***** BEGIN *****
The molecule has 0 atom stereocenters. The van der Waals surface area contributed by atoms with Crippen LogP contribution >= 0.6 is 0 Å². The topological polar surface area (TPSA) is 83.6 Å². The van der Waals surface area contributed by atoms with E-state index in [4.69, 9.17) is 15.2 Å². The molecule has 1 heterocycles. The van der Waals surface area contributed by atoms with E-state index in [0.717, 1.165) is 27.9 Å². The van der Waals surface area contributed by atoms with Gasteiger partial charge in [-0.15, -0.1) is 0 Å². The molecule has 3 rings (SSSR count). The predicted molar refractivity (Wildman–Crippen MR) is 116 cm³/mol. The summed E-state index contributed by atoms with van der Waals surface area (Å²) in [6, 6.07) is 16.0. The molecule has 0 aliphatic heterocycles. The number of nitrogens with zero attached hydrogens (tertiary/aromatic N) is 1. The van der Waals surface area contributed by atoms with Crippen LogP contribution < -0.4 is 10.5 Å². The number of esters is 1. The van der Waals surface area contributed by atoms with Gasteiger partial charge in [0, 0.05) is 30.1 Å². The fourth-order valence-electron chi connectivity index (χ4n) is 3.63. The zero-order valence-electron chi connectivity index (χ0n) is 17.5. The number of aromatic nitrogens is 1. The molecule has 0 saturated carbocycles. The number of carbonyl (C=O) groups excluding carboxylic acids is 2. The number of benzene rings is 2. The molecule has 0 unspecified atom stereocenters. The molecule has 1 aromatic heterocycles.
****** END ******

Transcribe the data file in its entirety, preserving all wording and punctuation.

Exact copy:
The molecule has 0 atom stereocenters. The van der Waals surface area contributed by atoms with Crippen LogP contribution >= 0.6 is 0 Å². The topological polar surface area (TPSA) is 83.6 Å². The van der Waals surface area contributed by atoms with E-state index in [4.69, 9.17) is 15.2 Å². The molecule has 1 heterocycles. The van der Waals surface area contributed by atoms with E-state index in [0.717, 1.165) is 27.9 Å². The van der Waals surface area contributed by atoms with Gasteiger partial charge in [-0.15, -0.1) is 0 Å². The molecule has 3 rings (SSSR count). The predicted molar refractivity (Wildman–Crippen MR) is 116 cm³/mol. The summed E-state index contributed by atoms with van der Waals surface area (Å²) in [6, 6.07) is 16.0. The molecule has 0 aliphatic heterocycles. The number of nitrogens with zero attached hydrogens (tertiary/aromatic N) is 1. The van der Waals surface area contributed by atoms with Crippen LogP contribution < -0.4 is 10.5 Å². The number of esters is 1. The van der Waals surface area contributed by atoms with Gasteiger partial charge in [0, 0.05) is 30.1 Å². The fourth-order valence-electron chi connectivity index (χ4n) is 3.63. The zero-order valence-electron chi connectivity index (χ0n) is 17.5. The number of aromatic nitrogens is 1. The molecule has 0 saturated carbocycles. The number of carbonyl (C=O) groups excluding carboxylic acids is 2. The number of benzene rings is 2. The molecule has 0 unspecified atom stereocenters. The molecule has 1 aromatic heterocycles.